US Manufacturing Economy Rebounds As Prices Paid Plummet
Once again - Manufacturing survey data is completely contradictory...
Following China's ugly PMI data, US Manufacturing PMI modestly missed expectations in November, sliding to 3-month lows as output growth slowed notably.
Markit also notes that Business confidence dipped to the weakest since September 2017. Although optimism stemmed from stronger demand, some raised concerns surrounding the sustainability of the current sequence of new order growth.
ISM Manufacturing beat expectations rising to 59.3, well above expectations of 57.5, rebounding off last month's 5-month lows.
So take your pick...
Under the hood in the ISM data, prices paid plunged to its lowest since June 017
But, while PMI dipped, Chris Williamson, Chief Business Economist at IHS Markit was upbeat:
"Despite the headline PMI slipping to a three-month low, November saw manufacturers enjoy another encouragingly solid month of improving business conditions.
“Dig deeper behind the headline number and the picture brightens further. New orders rose at the fastest rate for six months, prompting manufacturers to continue to expand capacity to meet demand. The pace of job creation remained among the highest seen over the past decade.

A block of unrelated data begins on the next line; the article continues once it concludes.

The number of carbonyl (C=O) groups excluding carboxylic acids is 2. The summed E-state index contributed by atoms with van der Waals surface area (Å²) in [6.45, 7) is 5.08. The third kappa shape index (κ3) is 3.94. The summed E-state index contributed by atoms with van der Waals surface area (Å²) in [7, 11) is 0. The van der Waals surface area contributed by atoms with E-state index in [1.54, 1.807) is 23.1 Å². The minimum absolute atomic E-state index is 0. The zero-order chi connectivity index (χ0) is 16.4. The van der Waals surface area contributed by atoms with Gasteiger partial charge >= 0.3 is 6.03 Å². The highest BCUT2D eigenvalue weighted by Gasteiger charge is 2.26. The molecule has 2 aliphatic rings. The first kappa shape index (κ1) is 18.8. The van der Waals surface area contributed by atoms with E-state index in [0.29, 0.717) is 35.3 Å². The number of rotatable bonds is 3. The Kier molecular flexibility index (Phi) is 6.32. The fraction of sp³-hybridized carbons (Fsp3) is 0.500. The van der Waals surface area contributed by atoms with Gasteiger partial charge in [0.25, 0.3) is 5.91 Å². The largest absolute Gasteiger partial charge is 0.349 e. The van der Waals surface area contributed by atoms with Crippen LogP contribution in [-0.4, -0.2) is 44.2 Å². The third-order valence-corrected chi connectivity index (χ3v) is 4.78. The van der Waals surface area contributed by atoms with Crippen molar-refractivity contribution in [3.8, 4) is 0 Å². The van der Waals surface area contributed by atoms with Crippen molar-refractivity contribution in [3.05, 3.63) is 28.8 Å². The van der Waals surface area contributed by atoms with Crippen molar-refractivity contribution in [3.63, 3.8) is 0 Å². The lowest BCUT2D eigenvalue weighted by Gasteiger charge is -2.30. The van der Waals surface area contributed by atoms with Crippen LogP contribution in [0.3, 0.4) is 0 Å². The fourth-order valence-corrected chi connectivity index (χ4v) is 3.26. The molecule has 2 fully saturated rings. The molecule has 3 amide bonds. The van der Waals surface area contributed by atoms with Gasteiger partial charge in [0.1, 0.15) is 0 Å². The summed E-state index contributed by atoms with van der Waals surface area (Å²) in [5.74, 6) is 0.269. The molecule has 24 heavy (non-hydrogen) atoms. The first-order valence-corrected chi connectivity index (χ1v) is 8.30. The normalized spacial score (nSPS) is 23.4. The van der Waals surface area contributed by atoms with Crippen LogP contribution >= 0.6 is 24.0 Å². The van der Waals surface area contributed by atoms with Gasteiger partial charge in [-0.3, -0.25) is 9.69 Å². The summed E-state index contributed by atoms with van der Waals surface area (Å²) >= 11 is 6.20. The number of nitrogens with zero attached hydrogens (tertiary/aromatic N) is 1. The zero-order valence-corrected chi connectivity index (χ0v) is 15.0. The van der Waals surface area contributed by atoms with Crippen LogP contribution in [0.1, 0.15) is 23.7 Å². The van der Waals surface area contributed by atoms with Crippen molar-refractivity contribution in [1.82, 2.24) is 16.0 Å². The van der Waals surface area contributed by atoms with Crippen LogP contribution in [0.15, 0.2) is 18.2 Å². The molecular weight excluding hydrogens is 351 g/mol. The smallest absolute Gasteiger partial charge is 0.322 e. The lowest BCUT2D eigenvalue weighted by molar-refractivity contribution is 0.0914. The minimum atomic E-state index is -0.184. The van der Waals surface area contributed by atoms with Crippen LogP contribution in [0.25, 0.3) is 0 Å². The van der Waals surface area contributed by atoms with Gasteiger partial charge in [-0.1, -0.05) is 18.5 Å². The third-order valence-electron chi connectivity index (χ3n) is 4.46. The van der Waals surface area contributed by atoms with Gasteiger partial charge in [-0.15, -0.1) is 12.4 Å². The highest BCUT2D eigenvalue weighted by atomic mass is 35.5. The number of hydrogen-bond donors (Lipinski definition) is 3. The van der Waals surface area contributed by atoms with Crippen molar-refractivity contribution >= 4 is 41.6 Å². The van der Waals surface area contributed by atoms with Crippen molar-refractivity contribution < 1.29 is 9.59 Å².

“The survey acts as a reliable guide to the official manufacturing data, and suggests that factory output is growing at an annualised rate of around 1.5% so far in the fourth quarter, providing a material but by no means impressive contribution to GDP. As such, the data corroborate the flash PMI’s signal that the economy will likely see growth slow to a 2.5% rate in the fourth quarter.
“In a further sign that growth has peaked, business optimism about the year ahead waned to the lowest for over a year, albeit with the proportion of companies expecting output to be higher in a year’s time outnumbering those expecting a decline by 36% to 3%.”
However, what Williamson seems to prefer not to mention is the slowdown in output growth to its joint-weakest since 2017...